This Family Health History Month, five-time Olympic gold medalist Missy Franklin is teaming up with Otsuka America Pharmaceutical, Inc. (Otsuka) to shine a light on the importance of initiating family conversations about health history – particularly in those with a history of kidney disease. Through this ongoing collaboration, Missy is sharing how autosomal dominant polycystic kidney disease (ADPKD) has affected her own family. ADPKD is a rare genetic condition that causes cysts to form on the kidneys, eventually leading to a decline in kidney function and requiring a need for dialysis or a transplant.
Missy’s Journey: A Family United by ADPKD
Missy made her Olympic debut at the 2012 Summer Olympics in London when she was 17 and continued to swim competitively until her eventual retirement in 2018. Throughout her career and beyond, family remained a priority. Embracing the values of open communication and family connection, her journey took an unexpected turn when her father was diagnosed with ADPKD. Missy’s father was not alone – multiple relatives on his side of the family also live with ADPKD. While ADPKD is considered a rare disease, each child of a parent with ADPKD has a 50% chance of inheriting the condition.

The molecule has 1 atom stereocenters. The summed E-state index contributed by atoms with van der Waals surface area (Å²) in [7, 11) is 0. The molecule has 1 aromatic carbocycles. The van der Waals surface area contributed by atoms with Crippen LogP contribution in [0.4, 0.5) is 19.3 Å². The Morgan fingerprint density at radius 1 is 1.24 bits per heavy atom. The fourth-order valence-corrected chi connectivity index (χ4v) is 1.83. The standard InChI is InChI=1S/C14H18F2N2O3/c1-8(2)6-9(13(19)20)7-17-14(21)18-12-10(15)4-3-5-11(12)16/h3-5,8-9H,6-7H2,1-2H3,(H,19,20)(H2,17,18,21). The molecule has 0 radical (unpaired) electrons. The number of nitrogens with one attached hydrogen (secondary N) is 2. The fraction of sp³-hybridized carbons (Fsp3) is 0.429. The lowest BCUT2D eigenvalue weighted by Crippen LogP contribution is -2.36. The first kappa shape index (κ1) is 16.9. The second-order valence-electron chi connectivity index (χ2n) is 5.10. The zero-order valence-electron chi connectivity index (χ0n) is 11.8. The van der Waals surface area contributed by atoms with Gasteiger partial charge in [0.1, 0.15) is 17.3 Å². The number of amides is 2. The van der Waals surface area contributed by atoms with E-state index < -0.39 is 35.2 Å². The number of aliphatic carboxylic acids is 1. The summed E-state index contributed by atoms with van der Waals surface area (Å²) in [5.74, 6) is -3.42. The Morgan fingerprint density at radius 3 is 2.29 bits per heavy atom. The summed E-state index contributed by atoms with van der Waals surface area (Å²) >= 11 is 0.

“Our family rallied around my father's diagnosis, prompting important conversations about living with ADPKD,” said Missy Franklin. “This condition, while seemingly invisible, is a shared story among hundreds of thousands of families nationwide.”
Over time, Missy and her family learned that her father’s disease was progressing, and he ultimately underwent a successful kidney transplant surgery. Missy learned how important disease education is for those who may be affected by ADPKD or another kidney disease and is passionate about encouraging open dialogue among families.
Empowering Conversations and Early Detection
The joint effort between Otsuka and Missy Franklin will focus on education and awareness, including:
“I am proud to work with Otsuka to shed light on the risks of ADPKD and the power of family dialogue,” said Missy Franklin. “My Olympic journey taught me the importance of discipline and determination. Now, I'm channeling that passion towards raising awareness about ADPKD and early disease detection. Family Health History Month is the perfect time to facilitate these conversations.”
To learn more about ADPKD, including downloadable resources on how to start open conversations with family members, visit ADPKDQuestions.com.